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Handicapping The Georgia 6 Special Election

If the polls are right, then Democrat Jon Ossoff will receive by far the most votes in Georgia’s 6th Congressional District, which is holding a special election to replace former U.S. Rep. Tom Price on Tuesday.1 But Ossoff will probably finish with less than 50 percent of the vote, which would trigger a runoff between him and the next-highest finisher — most likely the Republican Karen Handel, but possibly one of three other Republicans (Bob Gray, Dan Moody Judson Hill) who are closely bunched behind her in polls.

Furthermore, the combined vote for all Republican candidates will probably exceed the combined vote for Ossoff and other Democrats, although it should be close. And the district has historically been Republican-leaning, although it was much less so in the 2016 election than it had been previously. All of this makes for a fairly confusing set of circumstances and a hard-to-forecast outcome.

But we can gain some insight by evaluating the results of past elections to Congress in California, Louisiana and Washington, which follow a similar structure to the Georgia special election. That is to say, they have a first round or nonpartisan blanket primary in which unlimited numbers of candidates from all parties compete against one another, and a second round in which the top two candidates advance to a runoff. 2 This data allows us to come to a handful of broad conclusions:

  • First, the aggregate party margin — whether Democrats or Republicans receive more votes overall — indeed has some predictive power for forecasting runoff results. It’s a useful thing to look at.
  • But so does the top-two margin — that is, which candidate wins the first round, and by how much.
  • Of these measures, the aggregate party margin is somewhat more predictive. But when there’s a split between them — say, the Democrat is the top finisher but Republicans win the aggregate vote — the runoff could usually go either way.
  • The runoff often winds up being a lot different than what you might expect from the first round, as the dynamics of a multiway race and a two-way race aren’t that similar to one another. Uncertainty is inherently fairly high.
  • Metrics such as the overall partisanship of a district — as measured by its relative presidential margin, for instance (how it votes for president as compared to the rest of the country) — may be more predictive of runoff outcomes than the first-round results.

Apply these principles to the Georgia 6 race, and you’ll conclude that Tuesday night’s first round won’t actually resolve that much — unless Ossoff hits 50 percent of the vote and averts the runoff entirely. (That’s an unlikely but hardly impossible scenario given the fairly high error margins of polls under these circumstances.) Even if Ossoff finishes in the low 40s, it will be hard to rule him out in the second round provided that he still finishes in first place by a comfortable margin. But even if Ossoff finishes just a point or two shy of 50 percent, and Democrats finish with more votes than Republicans overall,3 he won’t have any guarantees in the runoff given that it’s a Republican-leaning district and that the GOP will have a chance to regroup. With the runoff not scheduled until June 20, there will be lots of time for speculation about what the first round meant — and a lot of it will be hot air.

While I’ve already given away the conclusion, let’s walk through the evidence in a bit more detail. First, here’s where polls have the race, using an average of the most recent surveys from SurveyUSA, Opinion Savvy, Landmark Communications, Lake Research Partners, Meeting Street Research, Revily, Red Racing Horses and Clout Research, with undecideds allocated proportionately among the candidates.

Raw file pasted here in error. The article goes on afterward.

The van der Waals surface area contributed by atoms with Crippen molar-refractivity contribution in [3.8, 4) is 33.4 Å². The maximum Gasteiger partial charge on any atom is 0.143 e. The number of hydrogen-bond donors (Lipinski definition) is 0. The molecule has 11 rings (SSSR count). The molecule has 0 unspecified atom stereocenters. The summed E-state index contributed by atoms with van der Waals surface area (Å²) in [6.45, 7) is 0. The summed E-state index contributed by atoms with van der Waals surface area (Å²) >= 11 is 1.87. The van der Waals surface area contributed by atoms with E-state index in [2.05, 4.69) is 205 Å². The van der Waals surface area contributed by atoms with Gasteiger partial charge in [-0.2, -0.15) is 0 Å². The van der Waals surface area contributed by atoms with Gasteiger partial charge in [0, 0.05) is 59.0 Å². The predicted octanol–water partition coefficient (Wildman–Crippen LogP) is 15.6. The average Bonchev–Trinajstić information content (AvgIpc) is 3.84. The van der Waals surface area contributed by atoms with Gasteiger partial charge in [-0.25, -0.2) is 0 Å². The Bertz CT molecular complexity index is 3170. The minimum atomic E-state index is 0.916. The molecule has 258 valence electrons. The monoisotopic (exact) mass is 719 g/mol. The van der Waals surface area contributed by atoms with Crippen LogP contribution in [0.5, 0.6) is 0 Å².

CANDIDATE DEMOCRATS REPUBLICANS
Jon Ossoff 46
Karen Handel 18
Bob Gray 13
Dan Moody 9
Judson Hill 9
Ron Slotin 1
David Abroms 1
Other Republicans 1
Other Democrats 1
Total by party 48% 51%
Ossoff has a big lead, but Democrats are under 50 percent

Average of recent polls from SurveyUSA, Opinion Savvy, Landmark Communications, Lake Research Partners, Meeting Street Research, Revily, Red Racing Horses and Clout Research, with undecideds allocated proportionately.

Ossoff has polled at a raw 42 percent on average between these polls, but he gets up to 46 percent given his portion of the undecided vote. Handel is the top Republican, at 18 percent after allocating undecideds, with Gray following her at 13 percent. Republicans combined have 51 percent of the vote, however, whereas Democrats have 48 percent.4

If Tuesday’s results wound up exactly like this — with Republicans winning the aggregate party vote by 3 percentage points, but Ossoff winning the top-two margin by 28 points over Handel — then what would the outlook be for the second round?

With help from my colleague Aaron Bycoffe, I found 181 elections to Congress (either the House or the Senate) since 2008 in California, Louisiana and Washington, which used the two-stage format and in which a Republican squared off against a Democrat in the runoff.5 Then I ran a regression to predict the runoff margin based on the aggregate party margin and the top-two margin. It came up with the following formula:

Runoff margin = .66 * Aggregate party margin + .22 * Top-two margin

Note that the coefficient is larger on the aggregate party margin than top-two margin — that’s the regression’s way of saying that the aggregate party margin is the more important indicator. However, the top-two margin — that is, who actually won the first round — shouldn’t be overlooked. Out of 21 races in our database where a candidate won the plurality in the first round but her party lost the aggregate party vote, the candidate nevertheless won the runoff 11 times. For instance, Republicans combined got more of the vote in Washington’s U.S. Senate primary in 2010, but Democratic incumbent Patty Murray got the plurality of the vote. Murray went on to win the second round over Republican Dino Rossi.

Plugging Ossoff’s numbers into the formula above, we come up with a projection that he’d win the runoff by 4 percentage points. So that sounds pretty good for him, right? Well, yes … it would be pretty good. But not more than pretty good, because he has some other things to worry about. For one thing, the margin of error in the calculation is quite high. Specifically, it’s about 8 percentage points for projecting one candidate’s vote share in the runoff, or 16 percentage points (!) for projecting the margin between the candidates. First-round results only tell you so much in these cases.

And then there’s the partisanship of the district to consider. In Louisiana’s Senate election in 2014, Democratic incumbent Mary Landrieu received 42 percent of the vote in the first round, a plurality. But she improved only to 44 percent in the runoff, easily losing to Republican Bill Cassidy. There just weren’t enough Democratic votes to go around in Louisiana. Could Ossoff suffer from a similar problem?